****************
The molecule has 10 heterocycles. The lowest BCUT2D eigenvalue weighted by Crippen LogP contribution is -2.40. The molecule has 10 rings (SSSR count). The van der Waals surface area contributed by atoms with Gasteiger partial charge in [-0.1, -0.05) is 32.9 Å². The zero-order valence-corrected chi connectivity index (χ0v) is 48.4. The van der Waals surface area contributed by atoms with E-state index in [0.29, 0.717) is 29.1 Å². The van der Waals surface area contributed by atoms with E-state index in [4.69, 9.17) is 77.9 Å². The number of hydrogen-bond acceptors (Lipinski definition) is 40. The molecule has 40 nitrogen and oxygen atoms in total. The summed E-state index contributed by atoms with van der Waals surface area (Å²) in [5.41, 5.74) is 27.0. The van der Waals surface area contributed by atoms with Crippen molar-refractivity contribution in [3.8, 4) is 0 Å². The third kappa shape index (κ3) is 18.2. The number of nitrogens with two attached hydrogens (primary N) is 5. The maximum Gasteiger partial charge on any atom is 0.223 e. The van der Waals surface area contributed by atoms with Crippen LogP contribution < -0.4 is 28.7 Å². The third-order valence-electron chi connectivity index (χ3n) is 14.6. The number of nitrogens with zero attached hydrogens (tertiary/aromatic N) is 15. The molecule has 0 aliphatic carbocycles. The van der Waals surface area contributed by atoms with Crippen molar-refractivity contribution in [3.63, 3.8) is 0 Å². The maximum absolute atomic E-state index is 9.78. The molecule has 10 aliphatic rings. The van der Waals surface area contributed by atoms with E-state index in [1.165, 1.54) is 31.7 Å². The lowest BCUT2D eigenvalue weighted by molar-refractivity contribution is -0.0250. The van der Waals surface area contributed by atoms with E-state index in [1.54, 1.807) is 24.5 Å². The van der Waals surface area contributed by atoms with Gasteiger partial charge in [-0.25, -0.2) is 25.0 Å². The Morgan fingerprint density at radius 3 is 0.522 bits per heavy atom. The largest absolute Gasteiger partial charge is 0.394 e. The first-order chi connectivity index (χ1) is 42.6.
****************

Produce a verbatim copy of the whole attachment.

The molecule has 10 heterocycles. The lowest BCUT2D eigenvalue weighted by Crippen LogP contribution is -2.40. The molecule has 10 rings (SSSR count). The van der Waals surface area contributed by atoms with Gasteiger partial charge in [-0.1, -0.05) is 32.9 Å². The zero-order valence-corrected chi connectivity index (χ0v) is 48.4. The van der Waals surface area contributed by atoms with E-state index in [0.29, 0.717) is 29.1 Å². The van der Waals surface area contributed by atoms with E-state index in [4.69, 9.17) is 77.9 Å². The number of hydrogen-bond acceptors (Lipinski definition) is 40. The molecule has 40 nitrogen and oxygen atoms in total. The summed E-state index contributed by atoms with van der Waals surface area (Å²) in [5.41, 5.74) is 27.0. The van der Waals surface area contributed by atoms with Crippen molar-refractivity contribution in [3.8, 4) is 0 Å². The third kappa shape index (κ3) is 18.2. The number of nitrogens with two attached hydrogens (primary N) is 5. The maximum Gasteiger partial charge on any atom is 0.223 e. The van der Waals surface area contributed by atoms with Crippen LogP contribution < -0.4 is 28.7 Å². The third-order valence-electron chi connectivity index (χ3n) is 14.6. The number of nitrogens with zero attached hydrogens (tertiary/aromatic N) is 15. The molecule has 0 aliphatic carbocycles. The van der Waals surface area contributed by atoms with Crippen molar-refractivity contribution in [3.63, 3.8) is 0 Å². The maximum absolute atomic E-state index is 9.78. The molecule has 10 aliphatic rings. The van der Waals surface area contributed by atoms with E-state index in [1.165, 1.54) is 31.7 Å². The lowest BCUT2D eigenvalue weighted by molar-refractivity contribution is -0.0250. The van der Waals surface area contributed by atoms with E-state index in [1.54, 1.807) is 24.5 Å². The van der Waals surface area contributed by atoms with Gasteiger partial charge in [-0.25, -0.2) is 25.0 Å². The Morgan fingerprint density at radius 3 is 0.522 bits per heavy atom. The largest absolute Gasteiger partial charge is 0.394 e. The first-order chi connectivity index (χ1) is 42.6.